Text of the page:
[46]      The defenders do not concede that the decision of the Supreme Court in Montgomery by itself would make it equitable to override the time limit after proof on the existing averments. I agree.  While I accept Mr Smith’s submission, as a general proposition, that the point at which to deal with time bar questions is at the stage of amendment, I also take the view on present information that this is a case in which the court could not be satisfied that the equities favour the pursuer without a preliminary proof [Donald v Rutherford 1984 SLT 70].  Mr Smith QC appears to submit that it is incompetent to have a preliminary proof on the equities when the question of time bar arises in connection with amendment [written submissions for the pursuer para 5.2].  The submission is wrong [Ferguson v J & A Lawson (Joiners) Ltd 2015 SC 243].

[47]      Before there could be further proof on the merits, questions of relevancy would have to be addressed.  I accept the defenders’ submission that the pursuer’s intended new averments are open to challenge for irrelevancy as well as lack of specification.  There is a substantive question about the identification of risk, referred to above.  There might also be a debate about the undeclared character of the duty to disclose risks mentioned above.  More generally it is not good enough in an application of this kind to offer to prove an inspecific case against unspecified “medical staff” when the applicant is in possession of all the relevant information.  Mr Smith QC submits that the court should not be unduly concerned with lack of detail in the pleadings at this stage. In the context of this highly unusual application I disagree.  Nothing said by Mr Smith QC persuades me that the limited revision of the pursuer’s averments which he seems to have in mind will resolve the difficulties;  nor do I think that any answers offered by the defenders are likely to assist, for at this stage I am bound to proceed on the assumption that what the pursuer says is true insofar as it is realistic to do so. 

[48]      As regards additional proof, paragraph 4.2 of the written submissions gives the impression that Mrs Clark will be the only witness.  Paragraph 3.13 suggests that “a number of medical papers” will be put in evidence without addressing the question whether an expert witness or expert witnesses is or are to speak to them.  For the reasons given above I take the view that the new case needs expert witness support.

[49]      Comparison can be made with applications for recall of a witness and applications to allow res noviter evidence.  In practice the court does not consider an application for recall unless the applicant specifies with some precision the scope of the additional questioning.  It is best practice to present res noviter applications with supporting details in writing of the intended scope, nature and hoped-for effect of the new evidence and with supporting witness statements or affidavits [eg Rankin v Jack (t/a Lochill Equestrian Centre) 2010 SC 642].  In this case it would have been at least helpful to the pursuer’s argument if the pursuer had produced a witness list, witness statements and expert reports, along with an inventory of documents to be relied on in the intended additional proof.  It would have been helpful to have had copies of the documents to be relied on insofar as not already produced.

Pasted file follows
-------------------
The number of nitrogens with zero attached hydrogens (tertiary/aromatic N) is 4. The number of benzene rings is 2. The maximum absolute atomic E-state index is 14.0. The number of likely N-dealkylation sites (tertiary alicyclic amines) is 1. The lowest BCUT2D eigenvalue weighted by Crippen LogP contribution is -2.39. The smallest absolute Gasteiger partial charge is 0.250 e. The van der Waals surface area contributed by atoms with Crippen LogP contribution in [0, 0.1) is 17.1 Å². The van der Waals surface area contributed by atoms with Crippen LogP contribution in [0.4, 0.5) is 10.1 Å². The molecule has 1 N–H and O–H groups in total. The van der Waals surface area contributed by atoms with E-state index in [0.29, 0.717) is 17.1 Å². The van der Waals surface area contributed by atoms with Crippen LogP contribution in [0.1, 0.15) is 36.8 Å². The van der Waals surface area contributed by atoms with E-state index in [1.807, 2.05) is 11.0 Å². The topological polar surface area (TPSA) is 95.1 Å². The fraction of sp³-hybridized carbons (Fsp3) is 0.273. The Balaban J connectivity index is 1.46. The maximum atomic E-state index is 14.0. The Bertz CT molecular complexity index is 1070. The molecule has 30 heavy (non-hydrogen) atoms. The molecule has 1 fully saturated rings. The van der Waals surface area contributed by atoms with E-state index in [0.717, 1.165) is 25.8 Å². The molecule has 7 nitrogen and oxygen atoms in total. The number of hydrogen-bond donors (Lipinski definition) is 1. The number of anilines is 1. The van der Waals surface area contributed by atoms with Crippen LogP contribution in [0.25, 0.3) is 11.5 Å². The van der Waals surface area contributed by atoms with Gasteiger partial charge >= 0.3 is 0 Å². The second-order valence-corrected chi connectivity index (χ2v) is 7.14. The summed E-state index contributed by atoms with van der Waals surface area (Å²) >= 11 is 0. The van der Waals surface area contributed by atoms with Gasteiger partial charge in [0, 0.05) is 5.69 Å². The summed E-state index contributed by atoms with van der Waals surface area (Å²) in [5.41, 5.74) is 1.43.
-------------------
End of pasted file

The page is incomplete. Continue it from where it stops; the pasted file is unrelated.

[50]      Reading between the lines of Mr Smith’s submissions, there seems to be pessimism about the outcome of the proof so far led.  The submissions describe the new case as possibly “the only robust case that the pursuer has” Mr Smith’s written submissions remind me that in Thomson amendment was sought after proof.  In Thomson the Lord Justice-Clerk stated: 

“It is obviously quite inconsistent with the principles on which our litigations are conducted that it should be open to the loser to say, now that I know the strength and weakness of my successful opponent, I realise that I could have done much better if I had fired my batteries from a different place and deployed my troops in a different way”.


The amendment in Thomson was refused [Thomson v Glasgow Corporation 1961 SLT 237 at 246].


[51]      Weighing all considerations my decision is that the pursuer’s motion to allow the minute to be received and answered must be refused.  The fact that the pursuer suffers from an injury of maximum severity weighs heavily on her side of the argument.  On the other side the pursuer has had the benefit of legal advice and representation from practitioners, both solicitors and advocates, experienced in this area of litigation; for the reasons given above the decision of the Supreme Court in Montgomery does not have the decisive effect claimed for it;  in the absence of acceptable information to the contrary, I have to conclude that the pursuer has had ample opportunity to state and prove her claim; if amendment were to be allowed there would be re-litigation of the case;  and what is proposed on the pursuer’s behalf conflicts with the principle of finality, qualified though the principle may be in its practical application by the terms of RCS 24.1(1) and by the excepting and relieving provisions of the Prescription and Limitation (Scotland) Act 1973.  On balance I am not persuaded that it is reasonable, equitable and in the interests of justice to allow the new case to be added at this stage or indeed to allow the procedure to be taken further.  In this event I am asked to grant leave to appeal, which I readily do.  No one who has had the opportunity to see and hear the pursuer—in the day-in-the-life-of video—and to see and hear her parents in person could possibly not want to do what can be done for them within the rules.  I emphasise that my decision is made on the material presented to me. For example, I have not been addressed on the article 6 ECHR “access to a court” implications of the limitation and prescription rules.  I reserve meantime all question of expenses in relation to this application.